This all sounds perfectly reasonable, but the problem is this contracting in and out of adverse costs tears a hole in the way ATE insurance works in clinical negligence. If this approach is adopted more frequently and was accepted, or even encouraged, by claimant solicitors in respect of individual clients, it could bring an end to delegated authority schemes which rely on insuring the full basket of clinical negligence risks in order to remain viable. If a big enough proportion of “good risks” contract out of the adverse costs cover, the schemes will not be able to generate the premium income the insurers need to support the borderline cases. Access to justice will diminish.
Secondly, how will the proposed qualifications on one-way costs shifting operate in a voluntary arrangement? The lawyers who have received these offers are still discussing with their opponents what they mean when they say that are willing to offer one-way costs shifting. At the time of writing, we are still waiting to hear from them. At this stage we do not know whether the claimant is being offered QOCS and if qualified, what restrictions will apply. When might the claimant still face the risk of adverse costs?
The solicitors will want to know what they intend to do about Part 36 offers. It will be of no surprise to anyone that, as yet, we have not seen one of these voluntary offers accepted – and that is principally because there has been no clarification over how the claimant’s potential adverse costs liability, after receipt of a Part 36 offer, is protected in the absence of an ATE insurance policy, which this arrangement is, of course, designed to circumvent.
I would assume that, unlike Sir Rupert, the NHSLA will not propose means testing claimants before deciding whether or not to offer voluntary one-way costs shifting. If this is right, it would underline the fact that the only driver for the NHSLA when making such an offer in a particular case is the perception of the chances of losing at the time. Does anyone expect it to offer one-way costs shifting to a well-resourced individual bringing what appears to be a spurious claim? I would guess not because throwing away the right to recoup the wasted costs in defending an unsubstantiated claim in such a scenario would upset taxpayers more than paying ATE premiums on successful cases.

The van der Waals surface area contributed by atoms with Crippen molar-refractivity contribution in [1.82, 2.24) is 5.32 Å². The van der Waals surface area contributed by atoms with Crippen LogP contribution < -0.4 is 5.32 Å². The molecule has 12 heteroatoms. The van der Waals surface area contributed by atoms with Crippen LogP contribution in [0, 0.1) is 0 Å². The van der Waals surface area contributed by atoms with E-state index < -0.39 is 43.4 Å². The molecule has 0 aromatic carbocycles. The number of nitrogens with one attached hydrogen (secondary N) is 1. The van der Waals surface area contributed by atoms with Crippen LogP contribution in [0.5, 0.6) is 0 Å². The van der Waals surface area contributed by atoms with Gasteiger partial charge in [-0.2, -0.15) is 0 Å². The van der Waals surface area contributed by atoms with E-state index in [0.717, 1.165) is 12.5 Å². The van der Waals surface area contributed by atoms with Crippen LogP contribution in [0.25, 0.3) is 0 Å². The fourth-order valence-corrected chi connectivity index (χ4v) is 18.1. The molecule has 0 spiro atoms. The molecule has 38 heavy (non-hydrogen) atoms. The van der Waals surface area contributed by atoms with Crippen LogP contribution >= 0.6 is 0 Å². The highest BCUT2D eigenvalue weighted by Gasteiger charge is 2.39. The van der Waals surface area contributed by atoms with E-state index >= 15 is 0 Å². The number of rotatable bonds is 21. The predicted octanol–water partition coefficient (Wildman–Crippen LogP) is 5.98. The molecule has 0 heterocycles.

TAKING A GAMBLE
I might, generally, be an optimist, but I am hugely cynical about these voluntary arrangements to drop adverse costs. The devil is in the details, which are yet to be disclosed, and claimant lawyers need to feel very comfortable that they have a water tight understanding on when – if at all – there could be an adverse costs risk, as well as fully explain the position vis-à-vis a normal ATE insurance policy, remembering that the claimant is still entitled to recover the premium at the moment.
Beyond this, I am concerned about the wider impact these voluntary agreements will have on the ATE market for clinical negligence cases. The real problem is, if the ATE market finds itself in intensive care, it could take years for the market to recover. Insurers cannot jump in and out of highly specialist portfolios like clinical negligence. This is especially true in respect of pre-investigation delegated authority schemes, which cover the investigative disbursements before they are incurred. The government decision to allow an exemption for recoverability of premiums for investigative expert reports demonstrates how vital this cover is for access to justice. These schemes only exist because some pioneering insurers (and brokers!) understood that, whilst they may lose money for a period on the abandoned cases, in the long run the basket of risks should be profitable. The model does work, but it took a long time to get to where we are and voluntary one-ways costs shifting threatens the viability of the model, even before parliament legislate on the MoJ’s proposals.
In terms of QOCS generally, the whole experiment still feels more like a gamble than a calculated risk. I have no doubt cleverer people than I at the NHSLA have done their sums based on the historical data, but can they predict what will happen to case volumes? I wonder whether the NHSLA, and any other opponents in clinical negligence claims tempted to start offering voluntary one-way costs shifting today, might find that they quickly lose appetite for the concept just as parliament legislates to bring it in.
The problem for them, then, is that they are no longer sampling the tester pot version on carefully selected cases – they will be spraying their entire portfolio in this new shade. If they don’t like the colour, I don’t think the ATE insurance market will be ready or able to reinstate their highly specialist clinical negligence products in a short space of time. We might even have to strip the wall back to the brickwork known as Legal Aid.